To Joseph-Louis Lagrange

and George Lemaître

1 Introduction

The three-body problem involves the motion of three point masses influenced by mutual forces which depend on their separations.

While the two-body problem is integrable, the three-body problem is in general non-integrable and chaotic. Its solution has been a puzzle ever since it was studied by Newton (1687) in an attempt to understand the motion of the moon. The system is known to be rather rich, and along the centuries its study deeply influenced several scientific fields including perturbation theory, chaos and topology.

It is interesting to seek a dynamical reduction of the system: a simplified formulation, where the dynamical variables are chosen such that the equations of motion simplify. More specifically, the existence of conserved quantities allows to reduce the order of the system of differential equations. While a dynamical reduction is often applied to integrable systems, it could also apply to a non-integrable system, in which case the reduced system remains non-integrable.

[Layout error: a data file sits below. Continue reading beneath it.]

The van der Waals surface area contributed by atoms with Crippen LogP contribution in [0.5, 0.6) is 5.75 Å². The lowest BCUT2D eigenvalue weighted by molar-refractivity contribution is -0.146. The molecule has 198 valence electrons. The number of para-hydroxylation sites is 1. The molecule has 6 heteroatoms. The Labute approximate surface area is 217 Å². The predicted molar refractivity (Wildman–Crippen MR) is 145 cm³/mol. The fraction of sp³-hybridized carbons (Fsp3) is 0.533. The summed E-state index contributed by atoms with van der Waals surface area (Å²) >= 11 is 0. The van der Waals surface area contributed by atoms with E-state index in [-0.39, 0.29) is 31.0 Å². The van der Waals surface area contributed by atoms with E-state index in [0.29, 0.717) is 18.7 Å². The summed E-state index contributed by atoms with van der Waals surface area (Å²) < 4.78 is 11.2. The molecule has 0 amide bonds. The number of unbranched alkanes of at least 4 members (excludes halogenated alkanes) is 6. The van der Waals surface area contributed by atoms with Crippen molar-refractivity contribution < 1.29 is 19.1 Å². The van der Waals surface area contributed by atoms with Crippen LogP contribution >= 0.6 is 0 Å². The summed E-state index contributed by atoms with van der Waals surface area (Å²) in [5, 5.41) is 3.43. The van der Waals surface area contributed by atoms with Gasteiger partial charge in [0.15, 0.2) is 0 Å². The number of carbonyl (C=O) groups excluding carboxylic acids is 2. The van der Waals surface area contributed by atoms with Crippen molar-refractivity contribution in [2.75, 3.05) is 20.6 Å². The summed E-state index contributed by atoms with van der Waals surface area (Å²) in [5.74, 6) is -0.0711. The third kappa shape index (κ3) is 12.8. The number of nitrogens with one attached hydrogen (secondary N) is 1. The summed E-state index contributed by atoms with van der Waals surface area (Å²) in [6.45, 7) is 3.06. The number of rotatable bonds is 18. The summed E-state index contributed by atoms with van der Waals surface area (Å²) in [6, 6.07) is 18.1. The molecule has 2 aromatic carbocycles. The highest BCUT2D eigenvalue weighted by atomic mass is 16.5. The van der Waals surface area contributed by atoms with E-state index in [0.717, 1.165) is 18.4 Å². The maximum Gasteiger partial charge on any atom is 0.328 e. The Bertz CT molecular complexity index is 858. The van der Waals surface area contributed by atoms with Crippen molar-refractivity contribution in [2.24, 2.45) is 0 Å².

This work originated from the recent flux-based reduction of the statistical solution to the three-body problem in Newtonian gravity Kol (2021), see also progress on the statistical solution through non-flux-based methods Stone and Leigh (2019); Ginat and Perets (2021). The flux-based theory involves the (regularized) phase space volume as a function of the conserved charges. It is defined by a multi-dimensional integral, yet it was found that a certain change of variables enables analytic integration over numerous variables Kol (2021); Dandekar et al. (2022). This suggested the possibility that certain dynamical reductions may exist, involving the new variables, thereby providing a deeper reason for the success of the analytic integrations.